This is a transcription of ‘Planet Word and Two New Books — 19 January 2024’
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Melissa: Coming up, a murdery trip to a private Greek island.
David: A story of revenge from the Victorian era.
Melissa: Plus, our distraction of the week. I’m Mel.
David: I’m Dave. This is the library of lost time.
Melissa: This week, I’m listening to the audiobook of The Fury by Alex Michaelides. It’s a murder mystery set on a private Greek island.
Melissa: Lana Farrar is one of the world’s most famous actresses. She’s beautiful, talented, and kind. Everyone who knows her is just a little bit in love with her. It’s Easter weekend, and the cold and rain of London is just too much. So Lana invites her actress friend Kate and her old pal Elliot to join her family in Greece. They’ll swim, they’ll eat, they’ll be rejuvenated.
Melissa: However, they haven’t been on the island long before harsh words are spoken. And their sunny days are bedeviled by a wind so fierce, it’s practically another character in the story. Then somebody ends up dead.
Melissa: You’re probably getting whiffs of Agatha Christie right about now, but two things are setting it apart for me: First, the characters are interesting and messy — they’re more than simply ‘the actress,’ the ‘rich guy,’ that kind of thing. They’ve got backstories. Second, what’s really selling me on this book is the NARRATOR — both the one on the page and the actor performing the audiobook.
Melissa: Lana’s friend Elliot is the narrator. In between dishing on everyone else, he confesses his own dark past. There are bits about his childhood and being an outsider that are genuinely moving — but mostly, his tone is delightfully arch and gossipy, whether he’s talking about himself or the others.
Melissa: A lot of that is on the page, but man! the British actor Alex Jennings is really giving it life. He’s been in plays for decades at the Royal Shakespeare Company and the National Theater, and his training is all there. The accent! The nuance! It’s a RIDE to listen to him unspool this story.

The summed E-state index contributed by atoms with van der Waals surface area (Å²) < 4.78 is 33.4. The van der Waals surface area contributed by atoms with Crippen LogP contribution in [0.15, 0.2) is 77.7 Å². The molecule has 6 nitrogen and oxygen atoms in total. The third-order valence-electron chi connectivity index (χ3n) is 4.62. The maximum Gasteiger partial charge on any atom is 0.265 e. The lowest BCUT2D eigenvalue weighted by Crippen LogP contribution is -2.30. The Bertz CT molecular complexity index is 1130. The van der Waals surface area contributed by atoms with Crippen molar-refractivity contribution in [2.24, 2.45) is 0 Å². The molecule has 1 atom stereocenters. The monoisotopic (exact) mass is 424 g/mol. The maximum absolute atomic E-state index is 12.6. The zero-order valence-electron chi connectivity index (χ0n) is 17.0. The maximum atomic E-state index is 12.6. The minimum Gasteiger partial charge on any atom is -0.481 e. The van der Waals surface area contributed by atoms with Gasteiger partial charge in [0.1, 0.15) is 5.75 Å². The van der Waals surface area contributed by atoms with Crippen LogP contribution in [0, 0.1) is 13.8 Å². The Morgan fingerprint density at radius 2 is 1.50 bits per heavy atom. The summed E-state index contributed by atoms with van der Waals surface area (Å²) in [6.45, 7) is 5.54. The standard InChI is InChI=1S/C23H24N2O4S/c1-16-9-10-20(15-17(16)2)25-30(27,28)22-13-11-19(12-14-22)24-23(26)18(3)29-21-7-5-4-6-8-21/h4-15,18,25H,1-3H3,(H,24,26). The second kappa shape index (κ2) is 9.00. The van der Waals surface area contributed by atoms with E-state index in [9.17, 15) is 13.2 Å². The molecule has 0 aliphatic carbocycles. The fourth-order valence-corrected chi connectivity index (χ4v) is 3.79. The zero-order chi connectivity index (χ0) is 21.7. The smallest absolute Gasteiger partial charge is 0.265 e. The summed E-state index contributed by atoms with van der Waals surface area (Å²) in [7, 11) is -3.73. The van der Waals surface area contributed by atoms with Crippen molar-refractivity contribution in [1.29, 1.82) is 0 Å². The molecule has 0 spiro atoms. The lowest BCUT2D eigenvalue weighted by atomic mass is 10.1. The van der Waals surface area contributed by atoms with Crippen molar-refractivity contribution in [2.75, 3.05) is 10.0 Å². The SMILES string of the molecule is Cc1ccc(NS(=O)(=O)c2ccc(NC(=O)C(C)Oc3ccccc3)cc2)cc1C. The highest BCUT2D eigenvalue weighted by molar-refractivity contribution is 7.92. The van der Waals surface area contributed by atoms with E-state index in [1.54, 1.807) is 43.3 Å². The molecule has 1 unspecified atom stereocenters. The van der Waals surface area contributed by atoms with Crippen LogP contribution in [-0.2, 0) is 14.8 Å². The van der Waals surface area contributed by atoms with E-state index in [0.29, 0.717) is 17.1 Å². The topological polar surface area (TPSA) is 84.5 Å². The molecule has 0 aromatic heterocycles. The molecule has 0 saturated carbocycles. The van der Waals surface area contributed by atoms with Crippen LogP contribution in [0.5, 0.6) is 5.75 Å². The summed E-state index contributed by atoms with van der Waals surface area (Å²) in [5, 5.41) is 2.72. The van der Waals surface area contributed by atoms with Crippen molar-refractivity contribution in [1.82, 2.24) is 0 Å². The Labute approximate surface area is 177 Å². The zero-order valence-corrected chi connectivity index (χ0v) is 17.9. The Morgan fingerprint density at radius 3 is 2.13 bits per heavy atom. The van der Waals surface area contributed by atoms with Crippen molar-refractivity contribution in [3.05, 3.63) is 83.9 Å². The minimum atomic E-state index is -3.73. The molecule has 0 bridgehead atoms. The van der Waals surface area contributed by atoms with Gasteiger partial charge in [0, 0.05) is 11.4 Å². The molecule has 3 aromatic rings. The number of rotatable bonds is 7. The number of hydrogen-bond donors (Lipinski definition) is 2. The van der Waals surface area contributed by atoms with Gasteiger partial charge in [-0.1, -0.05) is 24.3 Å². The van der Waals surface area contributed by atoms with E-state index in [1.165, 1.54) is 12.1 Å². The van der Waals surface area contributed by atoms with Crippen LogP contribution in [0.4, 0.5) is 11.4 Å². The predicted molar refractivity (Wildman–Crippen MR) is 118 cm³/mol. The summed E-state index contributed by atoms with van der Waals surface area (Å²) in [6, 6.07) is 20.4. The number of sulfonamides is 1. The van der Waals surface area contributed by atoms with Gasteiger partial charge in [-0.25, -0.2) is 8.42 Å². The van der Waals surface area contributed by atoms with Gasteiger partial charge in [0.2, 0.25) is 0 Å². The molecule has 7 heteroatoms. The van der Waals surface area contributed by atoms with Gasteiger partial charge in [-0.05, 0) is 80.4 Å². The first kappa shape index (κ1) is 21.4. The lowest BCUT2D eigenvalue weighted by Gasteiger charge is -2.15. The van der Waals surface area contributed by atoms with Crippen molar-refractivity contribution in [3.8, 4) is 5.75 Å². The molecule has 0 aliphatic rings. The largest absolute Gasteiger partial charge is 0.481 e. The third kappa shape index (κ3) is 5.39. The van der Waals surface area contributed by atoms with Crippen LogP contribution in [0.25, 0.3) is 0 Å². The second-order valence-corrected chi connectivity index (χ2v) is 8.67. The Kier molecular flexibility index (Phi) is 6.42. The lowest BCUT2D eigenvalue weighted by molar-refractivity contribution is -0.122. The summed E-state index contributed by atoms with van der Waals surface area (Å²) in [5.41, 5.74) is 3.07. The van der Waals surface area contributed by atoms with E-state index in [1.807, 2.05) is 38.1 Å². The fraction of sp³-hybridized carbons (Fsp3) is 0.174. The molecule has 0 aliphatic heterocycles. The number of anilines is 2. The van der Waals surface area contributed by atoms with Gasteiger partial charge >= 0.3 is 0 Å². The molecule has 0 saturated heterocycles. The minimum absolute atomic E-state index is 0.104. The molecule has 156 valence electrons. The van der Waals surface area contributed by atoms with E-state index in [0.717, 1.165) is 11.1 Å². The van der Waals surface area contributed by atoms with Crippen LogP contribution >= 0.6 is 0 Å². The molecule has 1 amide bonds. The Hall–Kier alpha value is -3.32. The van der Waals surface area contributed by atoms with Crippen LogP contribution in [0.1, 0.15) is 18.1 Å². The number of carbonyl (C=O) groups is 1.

Melissa: I’m about halfway through the book, and so far, it’s an excellent escape to Greece. I can smell the salt air and hear the wind howling. And I can’t wait to see what happens next. It’s The Fury by Alex Michaelides.
David: My book is ‘Maude Horton’s Glorious Revenge’ by Lizzie Pook. If that fantastic title isn’t enough to convince you to join me on a speed read, here’s the premise.
David: It starts with a character named Constance. Constance has run away from her life in Victorian England. She’s disguised herself as a boy – and gotten aboard an expedition vessel – bound for the Northwest Passage. But then Constance disappears. While at sea.
David: Two years later! Her sister Maude gets a letter from the British Admiralty. ‘A tragic accident,’ they say. ‘Death by misadventure,’ they say.
David: This does not sit well with Maude. Using only Constance’s diary and a red-hot desire for justice, Maude follows a trail to the expedition’s lead scientist. She learns that he’s now involved with a new venture. He’s got a travel company that escorts spectators across the country to witness popular public hangings, and she decides that she will go on the tour, learn the truth, and avenge her sister’s death!
David: Publisher’s Weekly said, ‘Pook’s masterful pacing and meticulous attention to historical detail make this sing.’ This book just came out this week. It’s ‘Maude Horton’s Glorious Revenge’ by Lizzie Pook.
David: And now our Distraction of the Week. [magical sound effect]
David: I’m a fan of words. And I love to travel. And I appreciate museums a lot. Imagine my excitement when I discovered Planet Word, a modern museum about language in Washington, D.C. It is a celebration of communication, filled with interactive exhibits.
David: Even before stepping inside, you’re greeted by a tree called ‘The Speaking Willow.’ It whispers — in different languages — to visitors as they enter.
David: Inside, there’s a room called The Library. That room features books that animate and speak. So, for instance, you might flip through Alice in Wonderland, hear the text, and then see Alice fall down the rabbit hole as an animation projected on the book. The stories come alive. You get the sensation that every book is trying to tell its story. The Library also has a hidden door leading into a poetry nook, where verses are projected and read by actors.
David: There’s another room where you’re invited to deliver one of the greatest speeches ever. A teleprompter displays iconic speeches for participants to read aloud to an imaginary crowd. Other exhibits take on topics like learning and lyrics. Or the lexicon of sales.
David: I first became aware of the museum because there’s an exhibit that explains dyslexia and what it’s like to have it. The whole facility is inside of a refurbished historic school building. It’s a beautiful old place, about a fifteen-minute walk from the White House.
David: We’ll provide links to videos and the museum’s site. Its website is robust. It has a 3D map you can wander around in, for instance. If you want to explore a place where words dance and stories unfold — literally — you might want to check out Planet Word in Washington, D.C.
Melissa: Visit strongsenseofplace.com/library for more on the books we talked about today and more on the Planet Word Museum.
David: Thanks for joining us on the library of last time. Remember to visit your local library and your independent bookstore to lose some time yourself.
Melissa: Stay curious. We’ll talk to you soon.
Top image courtesy of Planet Word.
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